I know it is a bit premature to try to work out at this stage what the form of those regulations would be, but, if there is a legal obligation on the Government to introduce some regulations at that point, that is to be welcomed, as it might help accelerate the rather anaemic processes that are going on at the moment.

These are suggestions to think about, but I bring the Committee’s attention back to the fact that that agreement was made on the basis that there would be good faith from the Government in implementing it. They responded by making a solemn undertaking. I now invite them to fulfil it.

Baroness O'Loan Portrait Baroness O'Loan
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My Lords, I cannot endorse the words of the noble Lord, Lord Trimble, too strongly. He is absolutely right. Consultation is essential if Northern Ireland is to have any sense that there was integrity in the intentions of the Government in what they have done in the past.

As I have told noble Lords, over the weekend I received 15,000 signatories to my letter to the Prime Minister; I keep getting texts, and the number seems to be rising by a thousand an hour. There is another side to this that I do not think noble Lords are aware of. Given that Northern Ireland voted not to leave the European Union, if we move towards Brexit and we simultaneously move to direct rule, many of the unionists in Northern Ireland—my noble colleagues may contradict me—would reject that. They will want a Northern Ireland Assembly; we are capable of governing ourselves in these devolved matters.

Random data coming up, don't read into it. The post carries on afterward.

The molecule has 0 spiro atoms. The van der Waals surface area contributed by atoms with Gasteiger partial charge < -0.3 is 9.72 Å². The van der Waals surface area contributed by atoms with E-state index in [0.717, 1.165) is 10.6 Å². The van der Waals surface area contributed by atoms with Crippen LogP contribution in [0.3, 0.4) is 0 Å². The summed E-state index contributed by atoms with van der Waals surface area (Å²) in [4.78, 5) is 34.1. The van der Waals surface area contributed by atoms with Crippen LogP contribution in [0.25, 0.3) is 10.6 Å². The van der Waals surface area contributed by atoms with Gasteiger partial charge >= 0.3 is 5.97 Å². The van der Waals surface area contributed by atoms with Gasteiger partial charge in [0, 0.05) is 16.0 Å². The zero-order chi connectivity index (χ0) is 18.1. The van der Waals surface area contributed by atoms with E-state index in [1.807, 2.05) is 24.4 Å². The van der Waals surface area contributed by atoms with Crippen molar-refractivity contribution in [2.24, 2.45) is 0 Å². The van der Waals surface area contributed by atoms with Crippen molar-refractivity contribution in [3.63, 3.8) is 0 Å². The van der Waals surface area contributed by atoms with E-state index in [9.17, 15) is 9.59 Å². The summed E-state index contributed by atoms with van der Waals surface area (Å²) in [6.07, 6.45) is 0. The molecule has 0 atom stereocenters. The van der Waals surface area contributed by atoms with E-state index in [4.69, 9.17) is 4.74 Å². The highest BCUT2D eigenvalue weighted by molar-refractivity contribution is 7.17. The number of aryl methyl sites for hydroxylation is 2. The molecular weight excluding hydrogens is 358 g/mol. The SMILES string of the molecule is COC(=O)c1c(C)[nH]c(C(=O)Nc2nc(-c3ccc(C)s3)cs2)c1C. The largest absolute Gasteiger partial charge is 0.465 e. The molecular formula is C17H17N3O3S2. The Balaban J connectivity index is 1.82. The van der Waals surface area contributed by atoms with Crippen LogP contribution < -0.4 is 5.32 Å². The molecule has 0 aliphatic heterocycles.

I know from what is written that the nationalist people of Northern Ireland would reject it utterly. For them, it would be the end of the Good Friday agreement; it would be the end of support from the British Government for the institutions of the Good Friday agreement; it would imperil our peace process. Equally, it would create a construct within which the reunification of Ireland would become rapidly more likely. If Northern Ireland is not allowed to govern itself and space is not made for the talks which need to take place, direct rule, which has been a very bad thing for Northern Ireland, will inevitably follow.

I say to noble Lords with a heavy heart that, as the noble and right reverend Lord, Lord Eames, said on Wednesday, they are walking on very sacred ground as they contemplate these issues. It is not just about abortion; it is about the whole devolved settlement, the integrity of government and the future peace and prosperity of all four parts of the United Kingdom.

Northern Ireland (Executive Formation) Bill Debate

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Northern Ireland (Executive Formation) Bill

Lord Trimble Excerpts
Report stage (Hansard): House of Lords
Wednesday 17th July 2019

(4 years, 10 months ago)

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Lord Eames Portrait Lord Eames